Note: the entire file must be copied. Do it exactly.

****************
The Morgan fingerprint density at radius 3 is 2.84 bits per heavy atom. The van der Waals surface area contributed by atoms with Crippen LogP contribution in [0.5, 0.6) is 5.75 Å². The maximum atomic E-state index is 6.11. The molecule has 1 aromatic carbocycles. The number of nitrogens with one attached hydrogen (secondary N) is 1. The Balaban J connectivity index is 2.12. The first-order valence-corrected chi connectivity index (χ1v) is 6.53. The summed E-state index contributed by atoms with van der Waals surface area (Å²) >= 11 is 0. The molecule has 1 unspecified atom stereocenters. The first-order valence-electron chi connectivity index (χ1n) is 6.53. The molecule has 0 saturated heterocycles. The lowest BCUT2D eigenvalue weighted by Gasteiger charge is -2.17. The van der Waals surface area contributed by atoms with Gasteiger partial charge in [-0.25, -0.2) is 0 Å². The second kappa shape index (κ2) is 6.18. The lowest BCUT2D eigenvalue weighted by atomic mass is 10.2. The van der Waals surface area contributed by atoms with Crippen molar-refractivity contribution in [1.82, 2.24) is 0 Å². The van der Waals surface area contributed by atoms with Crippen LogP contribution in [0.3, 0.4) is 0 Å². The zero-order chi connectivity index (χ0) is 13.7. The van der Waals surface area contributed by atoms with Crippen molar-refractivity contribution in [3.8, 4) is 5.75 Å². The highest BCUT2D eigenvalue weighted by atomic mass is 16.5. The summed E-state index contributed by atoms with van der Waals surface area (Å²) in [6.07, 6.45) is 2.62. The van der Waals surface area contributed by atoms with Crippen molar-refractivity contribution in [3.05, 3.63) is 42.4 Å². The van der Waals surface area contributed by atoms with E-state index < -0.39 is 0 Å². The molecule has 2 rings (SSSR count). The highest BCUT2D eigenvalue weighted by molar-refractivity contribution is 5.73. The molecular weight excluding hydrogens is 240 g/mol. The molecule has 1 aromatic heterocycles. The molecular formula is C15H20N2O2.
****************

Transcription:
The Morgan fingerprint density at radius 3 is 2.84 bits per heavy atom. The van der Waals surface area contributed by atoms with Crippen LogP contribution in [0.5, 0.6) is 5.75 Å². The maximum atomic E-state index is 6.11. The molecule has 1 aromatic carbocycles. The number of nitrogens with one attached hydrogen (secondary N) is 1. The Balaban J connectivity index is 2.12. The first-order valence-corrected chi connectivity index (χ1v) is 6.53. The summed E-state index contributed by atoms with van der Waals surface area (Å²) >= 11 is 0. The molecule has 1 unspecified atom stereocenters. The first-order valence-electron chi connectivity index (χ1n) is 6.53. The molecule has 0 saturated heterocycles. The lowest BCUT2D eigenvalue weighted by Gasteiger charge is -2.17. The van der Waals surface area contributed by atoms with Gasteiger partial charge in [-0.25, -0.2) is 0 Å². The second kappa shape index (κ2) is 6.18. The lowest BCUT2D eigenvalue weighted by atomic mass is 10.2. The van der Waals surface area contributed by atoms with Crippen molar-refractivity contribution in [1.82, 2.24) is 0 Å². The van der Waals surface area contributed by atoms with Crippen LogP contribution in [0.3, 0.4) is 0 Å². The zero-order chi connectivity index (χ0) is 13.7. The van der Waals surface area contributed by atoms with Crippen molar-refractivity contribution in [3.8, 4) is 5.75 Å². The highest BCUT2D eigenvalue weighted by atomic mass is 16.5. The summed E-state index contributed by atoms with van der Waals surface area (Å²) in [6.07, 6.45) is 2.62. The van der Waals surface area contributed by atoms with Crippen molar-refractivity contribution in [3.05, 3.63) is 42.4 Å². The van der Waals surface area contributed by atoms with E-state index < -0.39 is 0 Å². The molecule has 2 rings (SSSR count). The highest BCUT2D eigenvalue weighted by molar-refractivity contribution is 5.73. The molecular weight excluding hydrogens is 240 g/mol. The molecule has 1 aromatic heterocycles. The molecular formula is C15H20N2O2.